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- Sun Nov 13, 2005 2:38 am
I have cold agglutinin disease with an unknown cause- titier 1:4096. Have tried Rituxan twice. Nobody knows what to do next. Any advice or specialists, anywhere in the country, with expertice in this area would be appreciated! I'm looking for someone that has treated many cases. I know this is rare and most doctors have not treated this.
| Dr. Safaa Mahmoud
- Wed Jul 26, 2006 1:55 pm
Cold agglutinins (capable of agglutinating RBCs) are immunoglobulin M (IgM) antibodies in the majority of cases, (less common [IgA] or [IgG]). These antibodies can result in RBC agglutination and destruction in the reticuloendothelial system (hemolytic anemia). Slowing of blood flow into the peripheral vessels results in a Raynaud like syndrome (acrocyanosis). Hemagglutination occurs mainly at 4°C and not at 37°C, hence the name cold agglutinins.
On exposure to cold, painful fingers and toes with purplish discoloration of the peripheral parts of the body including ears, nose, forehead and digits take place.
Classic chronic CAD is idiopathic, of unknown cause and symptoms occur on cold exposure with diverse degrees of severity.
Lymphoproliferative (includingB cell lymphomas), myeloma and autoimmune diseases may be associated with the production of IgM cold agglutinin.
Many blood tests are done to diagnose cold aggluitinination of RBCs. Specific tests include, the Direct Comb's test (DAT, direct antiglobulin test)
• In general treatment of the idiopathic form of the disease is conservative with protection from cold exposure, correction of any other aggrevating facors like anemia. The disease is of benign course showing periods of spontaneous exacerbation's and remissions.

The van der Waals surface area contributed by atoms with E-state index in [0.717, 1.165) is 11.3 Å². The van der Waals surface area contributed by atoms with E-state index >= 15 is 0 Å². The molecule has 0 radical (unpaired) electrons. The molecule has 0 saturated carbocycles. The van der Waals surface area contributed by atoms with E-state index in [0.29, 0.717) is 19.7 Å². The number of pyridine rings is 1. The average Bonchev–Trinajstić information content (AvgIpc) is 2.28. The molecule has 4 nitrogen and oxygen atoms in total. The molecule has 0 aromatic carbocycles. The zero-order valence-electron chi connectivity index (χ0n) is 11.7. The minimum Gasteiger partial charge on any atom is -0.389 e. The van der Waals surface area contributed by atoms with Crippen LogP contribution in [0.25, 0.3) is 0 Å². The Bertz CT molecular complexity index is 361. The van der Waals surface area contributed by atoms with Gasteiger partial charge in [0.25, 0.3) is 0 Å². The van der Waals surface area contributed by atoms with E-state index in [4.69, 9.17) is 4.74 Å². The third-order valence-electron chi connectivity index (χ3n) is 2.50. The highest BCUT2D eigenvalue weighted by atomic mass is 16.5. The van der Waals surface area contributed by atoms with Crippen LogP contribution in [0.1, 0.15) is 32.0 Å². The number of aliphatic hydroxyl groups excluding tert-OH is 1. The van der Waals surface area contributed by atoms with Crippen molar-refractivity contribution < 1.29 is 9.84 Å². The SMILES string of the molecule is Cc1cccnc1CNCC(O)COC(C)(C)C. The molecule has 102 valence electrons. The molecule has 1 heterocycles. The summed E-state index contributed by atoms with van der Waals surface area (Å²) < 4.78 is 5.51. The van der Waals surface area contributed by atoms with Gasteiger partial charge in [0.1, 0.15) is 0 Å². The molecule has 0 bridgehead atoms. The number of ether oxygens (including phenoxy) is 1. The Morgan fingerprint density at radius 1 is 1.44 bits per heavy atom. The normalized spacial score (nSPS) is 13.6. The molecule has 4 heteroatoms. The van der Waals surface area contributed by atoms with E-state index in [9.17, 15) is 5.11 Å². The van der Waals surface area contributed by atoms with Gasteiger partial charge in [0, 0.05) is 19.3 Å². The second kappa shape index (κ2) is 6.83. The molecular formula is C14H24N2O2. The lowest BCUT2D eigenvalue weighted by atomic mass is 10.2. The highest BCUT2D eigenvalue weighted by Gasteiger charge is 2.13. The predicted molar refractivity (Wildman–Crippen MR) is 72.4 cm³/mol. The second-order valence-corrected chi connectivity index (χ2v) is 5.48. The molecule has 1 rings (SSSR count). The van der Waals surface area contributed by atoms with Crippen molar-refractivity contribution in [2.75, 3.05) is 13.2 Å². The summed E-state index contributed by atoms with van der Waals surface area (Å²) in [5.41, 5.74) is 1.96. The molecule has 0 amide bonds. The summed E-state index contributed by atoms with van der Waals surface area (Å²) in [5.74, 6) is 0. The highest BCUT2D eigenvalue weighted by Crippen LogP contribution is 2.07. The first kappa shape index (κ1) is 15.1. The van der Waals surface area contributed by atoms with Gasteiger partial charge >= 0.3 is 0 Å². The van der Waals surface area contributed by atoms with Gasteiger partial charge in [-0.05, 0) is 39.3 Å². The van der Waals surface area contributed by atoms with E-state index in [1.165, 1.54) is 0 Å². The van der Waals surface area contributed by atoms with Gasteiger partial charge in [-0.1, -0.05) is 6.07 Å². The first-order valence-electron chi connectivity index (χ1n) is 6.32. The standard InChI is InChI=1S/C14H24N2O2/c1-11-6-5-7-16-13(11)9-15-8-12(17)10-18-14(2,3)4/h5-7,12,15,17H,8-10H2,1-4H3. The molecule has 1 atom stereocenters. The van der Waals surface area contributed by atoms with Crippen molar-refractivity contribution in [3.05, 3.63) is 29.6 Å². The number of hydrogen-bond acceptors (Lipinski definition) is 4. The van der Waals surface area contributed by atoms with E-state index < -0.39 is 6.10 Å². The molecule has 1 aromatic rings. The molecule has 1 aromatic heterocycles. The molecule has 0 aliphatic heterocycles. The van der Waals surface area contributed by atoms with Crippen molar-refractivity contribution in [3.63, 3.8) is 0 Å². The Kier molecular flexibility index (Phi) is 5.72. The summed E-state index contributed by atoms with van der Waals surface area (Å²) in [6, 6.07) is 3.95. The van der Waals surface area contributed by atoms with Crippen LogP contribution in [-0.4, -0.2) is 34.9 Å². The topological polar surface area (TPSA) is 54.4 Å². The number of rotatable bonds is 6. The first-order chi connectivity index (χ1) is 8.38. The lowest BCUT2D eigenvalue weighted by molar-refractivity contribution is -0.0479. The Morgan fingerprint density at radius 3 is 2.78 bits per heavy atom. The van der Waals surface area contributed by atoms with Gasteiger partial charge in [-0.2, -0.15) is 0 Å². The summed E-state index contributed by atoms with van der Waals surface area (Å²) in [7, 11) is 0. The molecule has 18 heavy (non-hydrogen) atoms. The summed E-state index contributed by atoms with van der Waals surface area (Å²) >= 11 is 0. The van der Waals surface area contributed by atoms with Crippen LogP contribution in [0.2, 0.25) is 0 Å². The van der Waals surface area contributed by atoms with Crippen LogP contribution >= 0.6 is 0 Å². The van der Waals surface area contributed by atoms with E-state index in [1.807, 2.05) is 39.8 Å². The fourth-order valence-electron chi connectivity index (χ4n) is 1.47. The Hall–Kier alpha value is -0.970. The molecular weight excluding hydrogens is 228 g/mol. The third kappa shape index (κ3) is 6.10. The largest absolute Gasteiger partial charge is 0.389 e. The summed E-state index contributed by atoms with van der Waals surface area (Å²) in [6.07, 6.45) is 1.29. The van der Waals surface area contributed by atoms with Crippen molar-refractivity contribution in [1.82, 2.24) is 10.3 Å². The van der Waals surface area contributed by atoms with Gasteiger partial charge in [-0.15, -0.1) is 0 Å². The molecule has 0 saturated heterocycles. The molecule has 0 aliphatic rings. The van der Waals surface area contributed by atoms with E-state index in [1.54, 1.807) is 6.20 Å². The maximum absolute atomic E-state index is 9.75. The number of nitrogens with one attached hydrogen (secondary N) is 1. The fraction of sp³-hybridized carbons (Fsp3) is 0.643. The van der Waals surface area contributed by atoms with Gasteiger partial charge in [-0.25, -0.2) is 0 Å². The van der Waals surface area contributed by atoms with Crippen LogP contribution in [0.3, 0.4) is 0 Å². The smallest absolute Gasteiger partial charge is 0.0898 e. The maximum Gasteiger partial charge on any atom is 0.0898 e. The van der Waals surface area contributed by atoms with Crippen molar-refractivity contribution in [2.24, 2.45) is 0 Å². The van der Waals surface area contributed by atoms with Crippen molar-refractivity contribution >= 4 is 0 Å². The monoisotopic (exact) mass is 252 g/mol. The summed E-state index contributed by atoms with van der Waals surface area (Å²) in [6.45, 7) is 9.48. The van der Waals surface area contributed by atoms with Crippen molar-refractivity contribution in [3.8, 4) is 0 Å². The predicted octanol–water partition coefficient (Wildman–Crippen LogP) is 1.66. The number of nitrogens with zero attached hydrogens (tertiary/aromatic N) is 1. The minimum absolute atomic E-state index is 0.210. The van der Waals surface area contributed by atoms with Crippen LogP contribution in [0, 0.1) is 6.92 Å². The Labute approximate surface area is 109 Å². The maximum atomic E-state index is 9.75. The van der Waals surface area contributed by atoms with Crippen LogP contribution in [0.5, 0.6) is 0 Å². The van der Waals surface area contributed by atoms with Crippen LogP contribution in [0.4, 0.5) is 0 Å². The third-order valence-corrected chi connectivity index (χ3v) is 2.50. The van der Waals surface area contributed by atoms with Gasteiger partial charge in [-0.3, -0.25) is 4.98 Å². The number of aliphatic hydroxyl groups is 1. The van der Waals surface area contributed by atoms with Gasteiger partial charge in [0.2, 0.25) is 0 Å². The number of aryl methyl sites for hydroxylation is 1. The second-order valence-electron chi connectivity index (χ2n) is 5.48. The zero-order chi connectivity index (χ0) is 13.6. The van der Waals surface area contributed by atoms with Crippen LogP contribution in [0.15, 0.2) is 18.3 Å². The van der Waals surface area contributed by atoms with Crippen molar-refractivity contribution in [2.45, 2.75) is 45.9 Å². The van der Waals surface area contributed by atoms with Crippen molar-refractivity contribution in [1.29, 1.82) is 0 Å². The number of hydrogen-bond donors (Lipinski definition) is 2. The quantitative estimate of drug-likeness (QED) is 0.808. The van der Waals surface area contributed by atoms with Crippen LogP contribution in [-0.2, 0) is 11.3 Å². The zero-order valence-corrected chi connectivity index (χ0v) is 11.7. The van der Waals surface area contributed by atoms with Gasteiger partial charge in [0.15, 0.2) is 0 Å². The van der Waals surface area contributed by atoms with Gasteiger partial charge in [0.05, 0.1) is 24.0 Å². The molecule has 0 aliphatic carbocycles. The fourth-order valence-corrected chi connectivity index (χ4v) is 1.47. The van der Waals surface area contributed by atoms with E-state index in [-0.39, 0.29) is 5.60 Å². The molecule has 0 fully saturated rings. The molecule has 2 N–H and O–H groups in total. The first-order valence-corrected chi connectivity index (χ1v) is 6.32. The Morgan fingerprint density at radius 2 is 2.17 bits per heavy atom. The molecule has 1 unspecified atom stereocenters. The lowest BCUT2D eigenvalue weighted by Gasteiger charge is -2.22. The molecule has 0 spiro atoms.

Steroids are not very effective and may mask the diagnosis of an associated lymphoproliferative. Prednisone appears to be effective in cases with low cold agglutinin titer, and high thermal amplitude. Plasma pharesis is considered by some doctors in severe cases when other measures fail to induce remission of the symptoms but causes temporary relief.
• Chemotherapy is generally avoided in the treatment of idiopathic Cold agglutination disease CAD. Benefits versus the long term effects of these agents should be considered while describing any of the chemotherapeutic agents. Chlorambucil has been used successfully in CAD.
• Patients with lymphomas and cold agglutinins are known to have a more chronic course. In such cases treatment of the underlying lymphoma with Cyclophosphamide, vincristine and fludarabine were all successful. In patients who fails on these different chemotheraputic regimens, rituxan has been effective in treating symptoms due to the cold agglutinins and refractory autoimmune hemolytic anemia.
I hope you find this infromation useful.